Alex Letts, chairman of the SMI Group, says it is already possible to

access the Net via cable, and in September 1997, Sky’s home TV package

will include access to the Net. He says: ‘The Net is not driven solely

by PC usage any more. Soon there will be no definitive solution; you

decide you want to use the Internet and then choose your medium.



‘New modem technology will make the experience more satisfying. At the

moment it’s a nightmare and is still two to three years away from being

a defined product that will change the way we live, shop and bank.’



And it is not just the Internet that will change the way we use the TV.

Digital and interactive TV will also have a big impact.



David Brennan, vice-president of research at Flextech Television, one of

the sponsors of futura.com, says: ‘TV will not remain a passive

broadcast medium as it has for the past 50 years. Digital TV has

opportunities that are not here now. Anything is going to be possible

and it’s not a question of it catching on; it is a fact of life that

digital TV will be the primary form of TV distribution in the next

decade.’



Brennan argues that it is up to the industry to market these

technological changes in a way that highlights the benefits to the

consumer. ‘It’s not just about having more channels, because people feel

they have enough already. It’s actually all about convenience.’



Video on demand and the opportunity to create a personalised TV schedule

are just two of the many possibilities he is talking about. Far from

being discouraged by the findings of the study, Brennan is pleased to

see how effective communications can help speed adoption. He also argues

that far from there being a great divide between usage of IT at work and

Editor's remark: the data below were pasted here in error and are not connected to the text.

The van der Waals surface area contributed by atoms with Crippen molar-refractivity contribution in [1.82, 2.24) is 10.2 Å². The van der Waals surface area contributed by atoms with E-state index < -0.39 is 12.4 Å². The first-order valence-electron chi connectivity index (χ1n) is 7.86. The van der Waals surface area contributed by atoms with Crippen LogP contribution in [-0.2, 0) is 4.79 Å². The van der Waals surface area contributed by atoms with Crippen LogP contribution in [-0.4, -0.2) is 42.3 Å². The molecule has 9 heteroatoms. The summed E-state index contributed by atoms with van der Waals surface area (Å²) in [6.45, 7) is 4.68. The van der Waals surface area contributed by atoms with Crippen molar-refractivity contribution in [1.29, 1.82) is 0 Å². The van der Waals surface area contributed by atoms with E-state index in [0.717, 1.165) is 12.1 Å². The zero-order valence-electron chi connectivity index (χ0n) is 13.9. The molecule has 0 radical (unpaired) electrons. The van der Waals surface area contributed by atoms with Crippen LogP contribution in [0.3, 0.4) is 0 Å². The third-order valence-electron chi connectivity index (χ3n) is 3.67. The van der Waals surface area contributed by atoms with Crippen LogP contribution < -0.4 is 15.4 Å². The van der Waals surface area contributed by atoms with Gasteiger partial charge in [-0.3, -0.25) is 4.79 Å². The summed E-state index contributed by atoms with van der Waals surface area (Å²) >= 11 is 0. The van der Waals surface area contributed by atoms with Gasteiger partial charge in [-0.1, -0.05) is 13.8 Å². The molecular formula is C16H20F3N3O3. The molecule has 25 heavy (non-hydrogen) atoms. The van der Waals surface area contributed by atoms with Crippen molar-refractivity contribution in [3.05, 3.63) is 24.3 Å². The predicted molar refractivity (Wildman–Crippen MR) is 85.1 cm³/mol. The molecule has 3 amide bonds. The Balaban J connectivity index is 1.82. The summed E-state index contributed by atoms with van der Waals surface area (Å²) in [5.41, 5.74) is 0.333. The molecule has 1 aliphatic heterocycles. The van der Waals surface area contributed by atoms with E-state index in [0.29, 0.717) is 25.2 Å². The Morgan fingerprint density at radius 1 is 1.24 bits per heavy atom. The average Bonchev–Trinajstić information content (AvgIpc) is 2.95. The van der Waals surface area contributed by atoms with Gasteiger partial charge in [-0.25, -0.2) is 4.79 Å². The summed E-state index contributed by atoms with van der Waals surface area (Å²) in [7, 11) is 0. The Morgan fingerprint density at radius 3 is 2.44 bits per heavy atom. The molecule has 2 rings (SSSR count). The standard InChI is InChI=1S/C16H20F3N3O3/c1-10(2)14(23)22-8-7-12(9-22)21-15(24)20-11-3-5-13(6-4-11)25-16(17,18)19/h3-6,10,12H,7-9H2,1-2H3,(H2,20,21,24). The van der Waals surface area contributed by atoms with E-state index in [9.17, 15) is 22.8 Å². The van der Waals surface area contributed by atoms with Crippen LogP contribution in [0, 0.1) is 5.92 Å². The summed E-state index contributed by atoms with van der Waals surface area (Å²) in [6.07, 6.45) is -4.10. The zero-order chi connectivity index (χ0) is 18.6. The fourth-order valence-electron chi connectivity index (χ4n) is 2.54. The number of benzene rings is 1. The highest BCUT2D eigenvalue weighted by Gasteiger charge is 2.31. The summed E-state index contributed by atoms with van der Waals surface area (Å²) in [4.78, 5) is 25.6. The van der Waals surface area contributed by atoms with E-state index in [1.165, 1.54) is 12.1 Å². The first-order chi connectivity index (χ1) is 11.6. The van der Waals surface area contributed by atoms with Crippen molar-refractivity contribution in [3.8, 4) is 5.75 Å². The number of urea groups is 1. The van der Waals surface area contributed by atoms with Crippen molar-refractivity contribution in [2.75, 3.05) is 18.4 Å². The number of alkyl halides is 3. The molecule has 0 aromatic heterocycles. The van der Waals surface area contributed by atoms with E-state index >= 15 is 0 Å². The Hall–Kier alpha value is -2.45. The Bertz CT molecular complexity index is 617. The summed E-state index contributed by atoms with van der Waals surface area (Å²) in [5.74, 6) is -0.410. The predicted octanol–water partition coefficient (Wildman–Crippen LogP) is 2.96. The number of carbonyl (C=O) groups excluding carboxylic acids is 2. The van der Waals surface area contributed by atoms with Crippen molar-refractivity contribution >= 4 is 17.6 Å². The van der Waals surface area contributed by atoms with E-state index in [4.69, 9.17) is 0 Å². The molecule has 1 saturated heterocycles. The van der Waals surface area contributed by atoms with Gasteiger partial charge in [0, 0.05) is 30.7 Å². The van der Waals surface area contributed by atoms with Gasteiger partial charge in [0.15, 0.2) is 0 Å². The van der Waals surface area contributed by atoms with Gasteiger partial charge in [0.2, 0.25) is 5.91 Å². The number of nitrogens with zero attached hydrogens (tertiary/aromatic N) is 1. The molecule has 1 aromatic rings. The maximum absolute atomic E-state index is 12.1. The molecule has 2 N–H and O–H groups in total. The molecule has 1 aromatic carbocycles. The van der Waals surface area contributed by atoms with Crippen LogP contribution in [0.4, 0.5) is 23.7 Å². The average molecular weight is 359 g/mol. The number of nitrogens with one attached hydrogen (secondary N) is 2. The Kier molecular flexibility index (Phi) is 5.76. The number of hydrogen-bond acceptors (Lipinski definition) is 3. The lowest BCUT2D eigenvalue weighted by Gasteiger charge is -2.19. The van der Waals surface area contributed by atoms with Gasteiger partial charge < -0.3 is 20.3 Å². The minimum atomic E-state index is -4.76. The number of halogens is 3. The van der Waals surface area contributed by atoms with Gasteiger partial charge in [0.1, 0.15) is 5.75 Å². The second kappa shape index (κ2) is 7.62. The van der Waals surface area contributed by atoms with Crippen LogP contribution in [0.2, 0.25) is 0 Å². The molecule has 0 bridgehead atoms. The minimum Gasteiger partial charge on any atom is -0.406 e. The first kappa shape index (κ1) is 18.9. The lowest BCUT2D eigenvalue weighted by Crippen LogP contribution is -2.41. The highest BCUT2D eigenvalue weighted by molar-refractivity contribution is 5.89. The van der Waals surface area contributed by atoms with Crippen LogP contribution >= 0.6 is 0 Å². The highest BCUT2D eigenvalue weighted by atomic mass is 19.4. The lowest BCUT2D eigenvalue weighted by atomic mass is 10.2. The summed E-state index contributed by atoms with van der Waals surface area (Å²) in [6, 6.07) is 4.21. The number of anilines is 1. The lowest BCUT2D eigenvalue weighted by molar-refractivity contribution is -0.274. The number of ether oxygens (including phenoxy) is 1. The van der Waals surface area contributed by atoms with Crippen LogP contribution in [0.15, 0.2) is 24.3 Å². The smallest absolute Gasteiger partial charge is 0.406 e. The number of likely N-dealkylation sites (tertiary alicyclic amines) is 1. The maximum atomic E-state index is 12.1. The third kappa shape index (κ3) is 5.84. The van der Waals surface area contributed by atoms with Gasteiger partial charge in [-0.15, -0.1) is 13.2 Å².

at home, the office provides the opportunity to experience the benefits

of the equipment before using it at home.



Gillian Kent, group marketing manager of consumer products for

Microsoft, agrees that IT companies have to change the way they market

their products. ‘The industry has to get over the fear factor. All the

consumer wants to know is what it can do, not what chip it uses.’ She

says that as the market matures into a battle between software

publishers there will be more emphasis on brand identity and simplifying

communications.



Cyber society



In the US, adoption of new technology in the home is much faster. Robert

Grupe, on-line communications manager for Text 100 in Seattle, says the

size of the country makes it easy for people to get cut off from their

families and communities.



Online services and the Internet have provided the infrastructure for

these groups to stay together. ‘It’s like a cocoon society in which many

people are physically cut off from their roots. But new media allow

communities based around family or special interests to stay together.

These are very small market segments that cannot be served by

telecommunications.’



Grupe cites the examples of online local newspapers that can be accessed

from anywhere in the world, and university football games that, by using

real-time audio, can be transmitted live via the Internet.



With New Labour committed to using IT to improve education, the

accessibility of IT to the public and its usage in the home is going to

become a hot political issue as the general election draws near.



At the moment it seems UK consumers need convincing that IT has the

potential to improve their lives.



Technology@home



* 62% of people are not thinking about buying a personal computer. 64%

of this group say they do not see the need for one.



* 76% of the national workforce do not use a PC on a regular basis.



* 27% of people have a computer at home, but only 18% of this group

regularly use them.



* 51% of home PCs are bought for child education. 35% of these are used

for education; 61% are used for games.



* If modernity is measured by the ownership of electronic products in

the home, with the highest possible score at 30, then 20% of households

score just one point.



* 2% of people have a PC/TV.



* 17% of PCs are kept in the living room.



* 18% of people have a mobile phone.



* 72% of people carry some sort of financial plastic and 57% have at

least one loyalty card.



* Of those thinking of buying a computer: 51% are for child education;

9% for accessing the Internet, and 3% for e-mail.



* Unfamiliarity, lack of understanding and worry about product

obsolescence are the main barriers to new technology uptake.



* 41% of households view seven or fewer TV channels; 35% view between

eight and 12; 24% view 13 or more.



* People are using more technology in public places: shopping malls 25%;

airports 16%; museums and galleries 12%; railway and bus stations 12%;

public libraries 11%; shops 10% and hospitals 3%.